Ap Chencho, 42, gently opens a small sack made of cloth. A bunch of thin, dusty caterpillars, speckled with white mould and a slender grey tip come into view.
He is one of the farmers from Tsento Gewog at Paro who has come to codyceps auction. Sharing how he and his son crawl on hands and knees to find it, Chencho said the work is hazardous in the high altitude regions where the Yartsa grows, with farmers young and old regularly succumbing to exposure.
After an uphill climb for almost two months, Ap chencho is sad today with the poor quality cordyceps that he and other farmers have collected.
“The demand for the coveted caterpillar fungus is very low this year. Only three buyers have turned up at the Tsento Gewog office in Paro where we auction our cordyceps,” he said.
Another farmer, Namgay said they have been experiencing a huge drop in the availability of the fungus in recent years.
Namgay, who has also collected the fungus for the last eight years, said: “I used to find 50-60 yartsas a day during my earlier years, while now finding four to five per day is a matter of luck.” He said he was afraid his major source of income will not last for long.
Most of the yartsa hunters in Nubri under Tsento Gewog and Chiddue Goenpa under Doteng Gewog in Paro are worried about their seasonal source of income. They could, a decade before, depend almost exclusively on income generated by yartsa collection.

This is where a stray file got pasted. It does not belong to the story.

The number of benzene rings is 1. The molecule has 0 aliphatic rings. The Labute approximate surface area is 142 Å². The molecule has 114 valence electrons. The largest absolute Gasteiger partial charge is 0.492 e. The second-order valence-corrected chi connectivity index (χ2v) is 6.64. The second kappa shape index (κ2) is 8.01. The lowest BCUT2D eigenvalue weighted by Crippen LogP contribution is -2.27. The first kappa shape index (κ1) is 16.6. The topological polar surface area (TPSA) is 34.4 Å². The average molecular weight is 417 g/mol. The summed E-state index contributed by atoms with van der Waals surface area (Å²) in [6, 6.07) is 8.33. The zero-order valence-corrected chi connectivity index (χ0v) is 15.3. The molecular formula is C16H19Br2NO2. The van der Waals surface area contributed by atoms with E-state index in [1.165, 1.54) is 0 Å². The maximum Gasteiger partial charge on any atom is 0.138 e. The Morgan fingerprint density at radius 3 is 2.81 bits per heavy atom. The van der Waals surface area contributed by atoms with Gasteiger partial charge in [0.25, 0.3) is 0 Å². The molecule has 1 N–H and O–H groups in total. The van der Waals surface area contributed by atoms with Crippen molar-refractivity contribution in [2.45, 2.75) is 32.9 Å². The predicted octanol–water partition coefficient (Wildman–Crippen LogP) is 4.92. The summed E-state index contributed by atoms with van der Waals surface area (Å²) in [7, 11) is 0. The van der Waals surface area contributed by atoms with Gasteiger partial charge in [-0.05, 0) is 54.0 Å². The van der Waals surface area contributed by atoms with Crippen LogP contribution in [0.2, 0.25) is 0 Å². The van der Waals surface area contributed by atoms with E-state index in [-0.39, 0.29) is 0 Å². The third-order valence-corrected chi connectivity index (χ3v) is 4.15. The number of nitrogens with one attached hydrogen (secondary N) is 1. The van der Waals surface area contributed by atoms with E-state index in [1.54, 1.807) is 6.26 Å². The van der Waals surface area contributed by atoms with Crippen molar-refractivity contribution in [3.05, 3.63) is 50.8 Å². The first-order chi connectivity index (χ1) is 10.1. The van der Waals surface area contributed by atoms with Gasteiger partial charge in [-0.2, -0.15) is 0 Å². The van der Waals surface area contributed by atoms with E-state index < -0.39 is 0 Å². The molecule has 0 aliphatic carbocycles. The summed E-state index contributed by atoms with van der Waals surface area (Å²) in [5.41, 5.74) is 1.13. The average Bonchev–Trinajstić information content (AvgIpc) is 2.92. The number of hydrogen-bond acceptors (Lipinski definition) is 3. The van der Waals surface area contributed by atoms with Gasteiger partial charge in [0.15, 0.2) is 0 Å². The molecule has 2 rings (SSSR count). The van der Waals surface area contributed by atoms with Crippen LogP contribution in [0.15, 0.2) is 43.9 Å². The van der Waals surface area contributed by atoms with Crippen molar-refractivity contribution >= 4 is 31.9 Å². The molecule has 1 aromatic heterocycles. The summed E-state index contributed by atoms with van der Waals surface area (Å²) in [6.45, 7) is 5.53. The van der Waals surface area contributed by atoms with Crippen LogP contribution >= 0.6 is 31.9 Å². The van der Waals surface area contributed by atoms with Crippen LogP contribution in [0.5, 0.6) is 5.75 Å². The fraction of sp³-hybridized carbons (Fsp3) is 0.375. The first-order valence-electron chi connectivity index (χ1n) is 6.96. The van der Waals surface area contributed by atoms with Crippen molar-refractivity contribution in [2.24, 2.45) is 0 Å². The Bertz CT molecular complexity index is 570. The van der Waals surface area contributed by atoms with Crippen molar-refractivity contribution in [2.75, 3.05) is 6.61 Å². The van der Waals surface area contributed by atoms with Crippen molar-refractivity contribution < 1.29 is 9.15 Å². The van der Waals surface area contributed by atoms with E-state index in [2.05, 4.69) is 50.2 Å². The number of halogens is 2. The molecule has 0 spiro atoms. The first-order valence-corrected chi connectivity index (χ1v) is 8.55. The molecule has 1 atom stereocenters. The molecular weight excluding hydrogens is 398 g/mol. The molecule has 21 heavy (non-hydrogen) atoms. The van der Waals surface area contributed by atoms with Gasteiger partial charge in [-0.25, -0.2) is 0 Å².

Most of the collectors in hilly areas typically lack academic education and agricultural production from land in these areas is marginal.
According to the list with the gewog, more than 20 buyers were supposed to attend the auction. With the poor turnout of buyers, people are not expecting to get good price like early years.
One of the buyers, who have been involved in the yartsa trade for more than five years in Paro, told Business Bhutan that 70% of cordyceps were sold internationally.
He said the quality is poor while the market and the demand for the caterpillar is very low this year. “With the COVID situation, this is the first time the cordyceps demand in the international market has dropped,” he said.
Meanwhile, farmers are experiencing the effects of climate change and said that untimely and overharvesting were to blame for the drop in quality and quantity of cordyceps. In the future the range of the fungus could be reduced by up to a third because less snow would fall in the pastures and snow would melt earlier in spring.
According to a collector, high mountains are experiencing a more rapid change in temperature than lower elevations. “We have experienced sharp decrease in yartsa availability in recent years and people around us have given up for the next year,” he shared, adding they are able to find only a tenth of what they used to in the past years.
“If the decline happens yearly like this, we can no longer depend on yartsa as our primary source of income,” said one.
Kinley Yonten from Thimphu